[1] November 2006, BBC News. “Britain is ‘Surveillance Society’” Available at:

[2] May 2006, ABC News. “Government monitoring about 200 M Americans’ Calls” Available at:

[4] Blas F. Ople v. Ruben D. Torres, G.R. 127685, July 23, 1998.

[5] Id.

[6] Roe v. Wade 410 US 113, 35 L Ed 2d 147, 93 S Ct 705 (1973)

[7] Supra

[8] May 2010, BBC News. “Identity cards scheme will be axed ‘within 100 days’” Available at:

[9]An Act Protecting Individual Personal Information In Information And Communications Systems In The Government And The Private Sector, Creating For This Purpose A National Privacy Commission, And For Other Purposes,Republic Act No. 10173 (2011)

[10] It is the policy of the State to protect the fundamental human right of privacy, of communication while ensuring free flow of information to promote innovation and growth. The State recognizes the vital role of information and communications technology in nation-building and its inherent obligation to ensure that personal information in information and communications systems in the government and in the private sector are secured and protected. (Republic Act 10173, Section 2)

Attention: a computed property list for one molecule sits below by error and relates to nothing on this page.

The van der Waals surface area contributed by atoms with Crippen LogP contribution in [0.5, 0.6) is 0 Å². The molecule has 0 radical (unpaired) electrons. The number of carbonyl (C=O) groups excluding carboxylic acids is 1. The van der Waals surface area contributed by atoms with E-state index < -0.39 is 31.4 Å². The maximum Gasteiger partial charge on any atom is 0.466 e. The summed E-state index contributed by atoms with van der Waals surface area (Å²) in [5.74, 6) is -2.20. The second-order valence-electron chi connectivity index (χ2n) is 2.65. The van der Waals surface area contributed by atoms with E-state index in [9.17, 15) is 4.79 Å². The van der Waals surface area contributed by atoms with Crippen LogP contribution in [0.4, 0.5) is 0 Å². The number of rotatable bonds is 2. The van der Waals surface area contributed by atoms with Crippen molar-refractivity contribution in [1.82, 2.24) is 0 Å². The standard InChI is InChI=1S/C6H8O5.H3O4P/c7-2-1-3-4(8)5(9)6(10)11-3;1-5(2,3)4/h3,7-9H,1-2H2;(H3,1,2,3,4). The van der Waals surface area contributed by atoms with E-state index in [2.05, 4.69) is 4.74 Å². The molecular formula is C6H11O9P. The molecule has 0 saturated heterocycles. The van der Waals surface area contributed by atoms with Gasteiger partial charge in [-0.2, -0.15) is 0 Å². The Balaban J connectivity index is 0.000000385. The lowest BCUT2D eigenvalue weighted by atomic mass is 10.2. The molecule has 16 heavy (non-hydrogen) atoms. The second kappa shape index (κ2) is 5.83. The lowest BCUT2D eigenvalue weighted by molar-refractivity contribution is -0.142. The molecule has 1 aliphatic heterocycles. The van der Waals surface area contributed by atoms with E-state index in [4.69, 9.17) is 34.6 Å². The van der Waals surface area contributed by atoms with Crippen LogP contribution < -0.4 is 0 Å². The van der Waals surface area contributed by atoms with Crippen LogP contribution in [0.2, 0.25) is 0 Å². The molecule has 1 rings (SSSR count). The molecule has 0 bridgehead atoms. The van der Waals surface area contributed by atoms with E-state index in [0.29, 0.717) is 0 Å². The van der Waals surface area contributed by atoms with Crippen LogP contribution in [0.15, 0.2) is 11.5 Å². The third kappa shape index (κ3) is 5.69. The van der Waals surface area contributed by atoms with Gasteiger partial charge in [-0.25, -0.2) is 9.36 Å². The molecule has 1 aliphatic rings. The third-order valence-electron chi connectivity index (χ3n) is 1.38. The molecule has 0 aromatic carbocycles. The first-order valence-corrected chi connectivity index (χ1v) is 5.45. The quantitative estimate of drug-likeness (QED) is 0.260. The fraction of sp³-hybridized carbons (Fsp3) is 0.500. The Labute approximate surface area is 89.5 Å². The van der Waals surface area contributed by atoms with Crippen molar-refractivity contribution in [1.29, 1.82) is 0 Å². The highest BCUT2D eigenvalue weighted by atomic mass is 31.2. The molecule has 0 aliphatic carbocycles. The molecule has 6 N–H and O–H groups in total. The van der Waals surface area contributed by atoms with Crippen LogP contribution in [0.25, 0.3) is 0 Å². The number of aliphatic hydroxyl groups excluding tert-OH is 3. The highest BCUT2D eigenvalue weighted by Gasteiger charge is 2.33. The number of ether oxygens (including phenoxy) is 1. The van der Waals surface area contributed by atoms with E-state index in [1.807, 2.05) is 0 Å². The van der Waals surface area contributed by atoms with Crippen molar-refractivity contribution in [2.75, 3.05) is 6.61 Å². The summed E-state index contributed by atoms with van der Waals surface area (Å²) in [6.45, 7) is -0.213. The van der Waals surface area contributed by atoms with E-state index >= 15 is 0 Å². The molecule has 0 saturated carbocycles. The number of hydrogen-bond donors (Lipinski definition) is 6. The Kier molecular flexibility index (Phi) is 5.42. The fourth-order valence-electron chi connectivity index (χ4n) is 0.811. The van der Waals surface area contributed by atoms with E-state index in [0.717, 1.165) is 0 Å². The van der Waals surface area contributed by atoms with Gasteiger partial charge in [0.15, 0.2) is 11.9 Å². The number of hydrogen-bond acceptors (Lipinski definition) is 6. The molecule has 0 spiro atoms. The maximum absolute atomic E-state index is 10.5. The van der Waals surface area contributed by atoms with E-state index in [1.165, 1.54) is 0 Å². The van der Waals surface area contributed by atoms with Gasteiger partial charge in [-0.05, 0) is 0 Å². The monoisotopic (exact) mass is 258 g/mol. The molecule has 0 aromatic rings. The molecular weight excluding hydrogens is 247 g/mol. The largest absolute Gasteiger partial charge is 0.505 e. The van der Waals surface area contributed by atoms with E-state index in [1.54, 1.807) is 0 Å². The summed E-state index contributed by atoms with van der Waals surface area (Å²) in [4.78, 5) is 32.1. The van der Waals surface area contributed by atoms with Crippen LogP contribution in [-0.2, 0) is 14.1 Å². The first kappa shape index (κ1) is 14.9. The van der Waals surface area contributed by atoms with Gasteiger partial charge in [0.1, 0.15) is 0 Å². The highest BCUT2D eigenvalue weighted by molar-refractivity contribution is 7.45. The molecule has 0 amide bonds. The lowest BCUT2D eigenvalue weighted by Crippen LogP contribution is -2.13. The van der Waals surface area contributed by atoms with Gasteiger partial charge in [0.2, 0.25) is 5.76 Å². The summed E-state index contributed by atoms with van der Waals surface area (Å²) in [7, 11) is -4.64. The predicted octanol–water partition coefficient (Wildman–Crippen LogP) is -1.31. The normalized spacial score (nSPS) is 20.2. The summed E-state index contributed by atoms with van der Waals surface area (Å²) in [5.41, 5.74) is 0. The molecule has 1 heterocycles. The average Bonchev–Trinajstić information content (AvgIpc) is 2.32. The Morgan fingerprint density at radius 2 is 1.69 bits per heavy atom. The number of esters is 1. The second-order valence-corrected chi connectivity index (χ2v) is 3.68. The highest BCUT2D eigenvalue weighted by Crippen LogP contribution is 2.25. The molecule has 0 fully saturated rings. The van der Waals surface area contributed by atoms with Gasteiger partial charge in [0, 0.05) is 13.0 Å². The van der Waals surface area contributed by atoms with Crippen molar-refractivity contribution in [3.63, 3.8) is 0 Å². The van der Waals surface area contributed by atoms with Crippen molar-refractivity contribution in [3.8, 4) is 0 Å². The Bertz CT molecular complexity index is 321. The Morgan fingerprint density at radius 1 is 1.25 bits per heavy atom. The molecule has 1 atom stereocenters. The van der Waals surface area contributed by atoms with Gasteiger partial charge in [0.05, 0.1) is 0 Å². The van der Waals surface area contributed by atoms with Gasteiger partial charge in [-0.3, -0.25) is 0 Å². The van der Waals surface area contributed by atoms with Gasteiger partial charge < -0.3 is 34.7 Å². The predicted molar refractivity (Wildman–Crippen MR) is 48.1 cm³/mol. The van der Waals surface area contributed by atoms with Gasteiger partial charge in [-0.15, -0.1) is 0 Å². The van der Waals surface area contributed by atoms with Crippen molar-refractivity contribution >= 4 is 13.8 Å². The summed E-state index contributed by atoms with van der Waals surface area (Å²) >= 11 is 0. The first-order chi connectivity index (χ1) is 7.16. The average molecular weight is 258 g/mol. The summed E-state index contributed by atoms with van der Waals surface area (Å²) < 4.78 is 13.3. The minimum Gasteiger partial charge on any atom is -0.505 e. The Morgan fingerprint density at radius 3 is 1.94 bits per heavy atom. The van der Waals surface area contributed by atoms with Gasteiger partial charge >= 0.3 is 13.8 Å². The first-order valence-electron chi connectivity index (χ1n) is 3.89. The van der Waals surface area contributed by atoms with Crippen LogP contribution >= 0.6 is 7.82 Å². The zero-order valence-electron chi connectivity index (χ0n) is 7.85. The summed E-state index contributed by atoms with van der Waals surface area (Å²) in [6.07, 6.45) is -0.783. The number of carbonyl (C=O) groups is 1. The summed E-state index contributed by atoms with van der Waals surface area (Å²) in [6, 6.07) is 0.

[11]RA 10173, Section 3(g)

[12] Republic Act 1405

[13] Republic Act 6426

[14] Republic Act 9510

[15]Ople v. Torres

[16]RA 10173, Section 11 (a)

[17]RA 10173, Section 11 (e)

[18]RA 10173, Section 14

[19] RA 10173, Section 16


DISCLAIMER: Law Student’s Opinion ONLY.


One thought on “The Data Privacy Act and Its Implications for a New National I.D. System

  1. Pingback: Students’ Take: RA 10173 viz a National ID system, and Malacanang’s FAQ on the effects of RA 10372 | Berne Guerrero